Gerawan Farming v. Agricultural Labor Relations Board
The general rule for labor arbitration between private employers and employees is that the state can force you to negotiate, but it can’t force you to accept any particular terms. In California, however, agricultural employers can be compelled, at the behest of a disgruntled union, to submit to a private mediator who in turn has the power to impose a collective bargaining “agreement” on the employer. The statute directs the mediator’s attention to a number of factors to consider in drafting the agreement, but does not provide a goal to be reached or a standard to guide the use and applications of the factors. This is the only such compulsory-bargaining law in the country.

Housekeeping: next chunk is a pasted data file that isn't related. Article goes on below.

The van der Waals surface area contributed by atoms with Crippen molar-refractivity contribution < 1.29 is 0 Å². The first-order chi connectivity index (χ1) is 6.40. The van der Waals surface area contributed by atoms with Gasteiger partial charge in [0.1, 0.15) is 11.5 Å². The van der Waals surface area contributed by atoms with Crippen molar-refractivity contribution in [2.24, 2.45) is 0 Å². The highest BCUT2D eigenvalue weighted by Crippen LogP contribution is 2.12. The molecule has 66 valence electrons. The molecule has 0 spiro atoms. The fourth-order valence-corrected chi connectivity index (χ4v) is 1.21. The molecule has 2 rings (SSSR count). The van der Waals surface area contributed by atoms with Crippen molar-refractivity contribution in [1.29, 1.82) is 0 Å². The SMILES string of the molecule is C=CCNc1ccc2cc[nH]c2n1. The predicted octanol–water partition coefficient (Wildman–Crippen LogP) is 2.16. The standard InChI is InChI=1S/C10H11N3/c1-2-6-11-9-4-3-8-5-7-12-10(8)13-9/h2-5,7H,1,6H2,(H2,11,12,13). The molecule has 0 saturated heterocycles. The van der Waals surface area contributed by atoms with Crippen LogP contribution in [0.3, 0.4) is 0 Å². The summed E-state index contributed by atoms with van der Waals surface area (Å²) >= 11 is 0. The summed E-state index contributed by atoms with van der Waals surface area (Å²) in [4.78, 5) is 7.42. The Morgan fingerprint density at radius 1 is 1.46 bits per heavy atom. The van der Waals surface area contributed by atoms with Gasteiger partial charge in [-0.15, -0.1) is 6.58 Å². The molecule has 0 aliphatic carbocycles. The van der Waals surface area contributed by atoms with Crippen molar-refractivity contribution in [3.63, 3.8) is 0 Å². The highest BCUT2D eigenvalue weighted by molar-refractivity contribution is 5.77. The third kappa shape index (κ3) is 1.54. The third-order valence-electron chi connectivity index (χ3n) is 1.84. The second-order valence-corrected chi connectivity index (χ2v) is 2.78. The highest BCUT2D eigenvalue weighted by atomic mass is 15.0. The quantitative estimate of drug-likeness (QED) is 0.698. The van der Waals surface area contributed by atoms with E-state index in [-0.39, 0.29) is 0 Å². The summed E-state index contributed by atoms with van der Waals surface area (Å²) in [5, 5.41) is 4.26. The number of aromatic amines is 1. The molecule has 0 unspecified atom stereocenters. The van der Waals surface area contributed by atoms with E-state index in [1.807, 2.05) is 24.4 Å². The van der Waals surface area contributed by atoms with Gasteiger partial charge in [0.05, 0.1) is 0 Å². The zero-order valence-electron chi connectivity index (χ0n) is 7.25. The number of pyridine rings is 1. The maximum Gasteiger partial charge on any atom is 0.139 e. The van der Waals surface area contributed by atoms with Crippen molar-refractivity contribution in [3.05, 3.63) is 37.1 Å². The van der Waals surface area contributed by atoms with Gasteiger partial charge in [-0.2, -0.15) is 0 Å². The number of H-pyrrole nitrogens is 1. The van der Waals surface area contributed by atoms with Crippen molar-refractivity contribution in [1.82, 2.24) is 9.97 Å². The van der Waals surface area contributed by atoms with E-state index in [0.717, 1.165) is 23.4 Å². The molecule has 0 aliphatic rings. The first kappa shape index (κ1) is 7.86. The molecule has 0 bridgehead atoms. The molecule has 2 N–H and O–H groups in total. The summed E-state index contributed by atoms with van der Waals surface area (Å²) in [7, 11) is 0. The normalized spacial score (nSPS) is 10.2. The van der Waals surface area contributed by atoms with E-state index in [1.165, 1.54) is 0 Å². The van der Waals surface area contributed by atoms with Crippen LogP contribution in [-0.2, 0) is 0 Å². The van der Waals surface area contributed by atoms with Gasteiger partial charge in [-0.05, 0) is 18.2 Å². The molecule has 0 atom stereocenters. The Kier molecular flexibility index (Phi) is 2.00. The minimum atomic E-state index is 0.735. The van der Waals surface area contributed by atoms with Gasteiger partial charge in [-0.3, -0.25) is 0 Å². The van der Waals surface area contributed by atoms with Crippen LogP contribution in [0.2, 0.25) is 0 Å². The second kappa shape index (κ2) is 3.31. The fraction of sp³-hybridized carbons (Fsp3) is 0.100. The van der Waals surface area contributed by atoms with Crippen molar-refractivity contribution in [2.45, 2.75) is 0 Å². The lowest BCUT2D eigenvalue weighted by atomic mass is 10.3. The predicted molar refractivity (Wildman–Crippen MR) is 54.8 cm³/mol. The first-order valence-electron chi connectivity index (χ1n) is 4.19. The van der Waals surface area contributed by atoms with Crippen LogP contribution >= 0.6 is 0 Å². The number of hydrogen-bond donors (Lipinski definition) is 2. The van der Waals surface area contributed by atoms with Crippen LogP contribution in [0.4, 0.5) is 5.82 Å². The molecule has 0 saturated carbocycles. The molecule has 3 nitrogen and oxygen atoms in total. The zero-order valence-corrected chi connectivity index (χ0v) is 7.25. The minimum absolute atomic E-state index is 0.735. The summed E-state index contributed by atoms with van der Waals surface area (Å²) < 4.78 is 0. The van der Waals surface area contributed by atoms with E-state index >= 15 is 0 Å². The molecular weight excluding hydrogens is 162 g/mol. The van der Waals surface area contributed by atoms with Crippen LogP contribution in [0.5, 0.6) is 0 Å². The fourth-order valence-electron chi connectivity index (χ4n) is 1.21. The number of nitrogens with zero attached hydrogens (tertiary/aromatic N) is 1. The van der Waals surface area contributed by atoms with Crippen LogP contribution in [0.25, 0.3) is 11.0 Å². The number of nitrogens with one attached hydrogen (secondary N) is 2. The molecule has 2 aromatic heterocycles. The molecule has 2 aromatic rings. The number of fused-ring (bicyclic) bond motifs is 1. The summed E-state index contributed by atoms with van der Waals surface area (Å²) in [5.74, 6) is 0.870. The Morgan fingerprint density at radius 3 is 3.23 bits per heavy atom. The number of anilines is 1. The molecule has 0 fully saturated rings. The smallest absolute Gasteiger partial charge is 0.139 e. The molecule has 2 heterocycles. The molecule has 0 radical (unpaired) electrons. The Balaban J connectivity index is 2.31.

A California court of appeal ruled last year that this system – the so-called Mandatory Mediation and Conciliation Process – is unconstitutional because it treats similarly situated employers differently, and because it delegates too much legislative power to private-party mediators. For example, the mediator has no backstop to the terms he may impose; his decision is not subject to de novo review; his assembling of the record is not subject to the Evidence Code; and his decisions take effect without any lengthy notice period. The California Supreme Court agreed to hear the case. PLF’s amicus brief addresses both constitutional issues, and makes the larger policy point that the Mandatory Mediation and Conciliation Process thwarts basic democratic principles of public deliberation and accountability.
The decision from the United States Supreme Court was unfavorable, in that the Petition for a Writ of Certiorari was denied.